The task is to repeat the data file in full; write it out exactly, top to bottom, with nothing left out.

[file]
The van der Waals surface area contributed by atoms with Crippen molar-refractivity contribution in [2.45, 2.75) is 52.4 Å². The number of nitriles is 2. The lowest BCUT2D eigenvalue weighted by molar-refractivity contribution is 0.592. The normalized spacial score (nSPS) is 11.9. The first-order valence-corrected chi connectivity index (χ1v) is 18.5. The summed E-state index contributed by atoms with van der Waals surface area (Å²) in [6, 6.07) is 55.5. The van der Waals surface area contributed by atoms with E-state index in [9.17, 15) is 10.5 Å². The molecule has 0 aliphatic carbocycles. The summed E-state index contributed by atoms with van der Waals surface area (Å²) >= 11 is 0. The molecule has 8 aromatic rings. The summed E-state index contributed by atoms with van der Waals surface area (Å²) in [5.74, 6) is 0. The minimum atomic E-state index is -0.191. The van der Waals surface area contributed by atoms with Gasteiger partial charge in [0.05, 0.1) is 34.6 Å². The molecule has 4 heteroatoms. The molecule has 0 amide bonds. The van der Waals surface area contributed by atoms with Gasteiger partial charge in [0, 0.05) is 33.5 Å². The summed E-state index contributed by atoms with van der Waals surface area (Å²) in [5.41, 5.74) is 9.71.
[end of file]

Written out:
The van der Waals surface area contributed by atoms with Crippen molar-refractivity contribution in [2.45, 2.75) is 52.4 Å². The number of nitriles is 2. The lowest BCUT2D eigenvalue weighted by molar-refractivity contribution is 0.592. The normalized spacial score (nSPS) is 11.9. The first-order valence-corrected chi connectivity index (χ1v) is 18.5. The summed E-state index contributed by atoms with van der Waals surface area (Å²) in [6, 6.07) is 55.5. The van der Waals surface area contributed by atoms with E-state index in [9.17, 15) is 10.5 Å². The molecule has 0 aliphatic carbocycles. The summed E-state index contributed by atoms with van der Waals surface area (Å²) >= 11 is 0. The molecule has 8 aromatic rings. The summed E-state index contributed by atoms with van der Waals surface area (Å²) in [5.74, 6) is 0. The minimum atomic E-state index is -0.191. The van der Waals surface area contributed by atoms with Gasteiger partial charge in [0.05, 0.1) is 34.6 Å². The molecule has 4 heteroatoms. The molecule has 0 amide bonds. The van der Waals surface area contributed by atoms with Gasteiger partial charge in [0, 0.05) is 33.5 Å². The summed E-state index contributed by atoms with van der Waals surface area (Å²) in [5.41, 5.74) is 9.71.